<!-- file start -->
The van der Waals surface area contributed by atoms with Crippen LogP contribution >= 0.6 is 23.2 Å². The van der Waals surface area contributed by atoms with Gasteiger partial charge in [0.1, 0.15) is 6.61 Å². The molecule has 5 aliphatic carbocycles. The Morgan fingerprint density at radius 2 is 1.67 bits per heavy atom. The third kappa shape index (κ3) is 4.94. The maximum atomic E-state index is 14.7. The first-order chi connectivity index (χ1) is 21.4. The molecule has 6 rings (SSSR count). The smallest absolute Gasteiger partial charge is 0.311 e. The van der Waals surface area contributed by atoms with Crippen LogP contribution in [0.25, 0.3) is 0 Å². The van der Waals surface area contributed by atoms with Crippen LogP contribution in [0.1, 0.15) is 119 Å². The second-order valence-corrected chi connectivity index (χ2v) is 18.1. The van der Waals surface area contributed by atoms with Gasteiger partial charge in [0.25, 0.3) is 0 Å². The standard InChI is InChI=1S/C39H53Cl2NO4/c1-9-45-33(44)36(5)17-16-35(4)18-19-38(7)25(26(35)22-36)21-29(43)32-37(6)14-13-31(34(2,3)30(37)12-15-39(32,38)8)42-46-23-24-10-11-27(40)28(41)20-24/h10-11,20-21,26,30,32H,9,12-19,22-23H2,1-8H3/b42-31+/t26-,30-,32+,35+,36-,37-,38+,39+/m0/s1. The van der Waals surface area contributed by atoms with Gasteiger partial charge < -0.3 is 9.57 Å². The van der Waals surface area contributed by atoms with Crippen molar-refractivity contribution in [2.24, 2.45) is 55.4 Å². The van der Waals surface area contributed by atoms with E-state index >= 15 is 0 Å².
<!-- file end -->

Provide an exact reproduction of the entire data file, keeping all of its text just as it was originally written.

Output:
The van der Waals surface area contributed by atoms with Crippen LogP contribution >= 0.6 is 23.2 Å². The van der Waals surface area contributed by atoms with Gasteiger partial charge in [0.1, 0.15) is 6.61 Å². The molecule has 5 aliphatic carbocycles. The Morgan fingerprint density at radius 2 is 1.67 bits per heavy atom. The third kappa shape index (κ3) is 4.94. The maximum atomic E-state index is 14.7. The first-order chi connectivity index (χ1) is 21.4. The molecule has 6 rings (SSSR count). The smallest absolute Gasteiger partial charge is 0.311 e. The van der Waals surface area contributed by atoms with Crippen LogP contribution in [0.25, 0.3) is 0 Å². The van der Waals surface area contributed by atoms with Crippen LogP contribution in [0.1, 0.15) is 119 Å². The second-order valence-corrected chi connectivity index (χ2v) is 18.1. The van der Waals surface area contributed by atoms with Gasteiger partial charge in [0.25, 0.3) is 0 Å². The standard InChI is InChI=1S/C39H53Cl2NO4/c1-9-45-33(44)36(5)17-16-35(4)18-19-38(7)25(26(35)22-36)21-29(43)32-37(6)14-13-31(34(2,3)30(37)12-15-39(32,38)8)42-46-23-24-10-11-27(40)28(41)20-24/h10-11,20-21,26,30,32H,9,12-19,22-23H2,1-8H3/b42-31+/t26-,30-,32+,35+,36-,37-,38+,39+/m0/s1. The van der Waals surface area contributed by atoms with Gasteiger partial charge < -0.3 is 9.57 Å². The van der Waals surface area contributed by atoms with Crippen molar-refractivity contribution in [2.24, 2.45) is 55.4 Å². The van der Waals surface area contributed by atoms with E-state index >= 15 is 0 Å².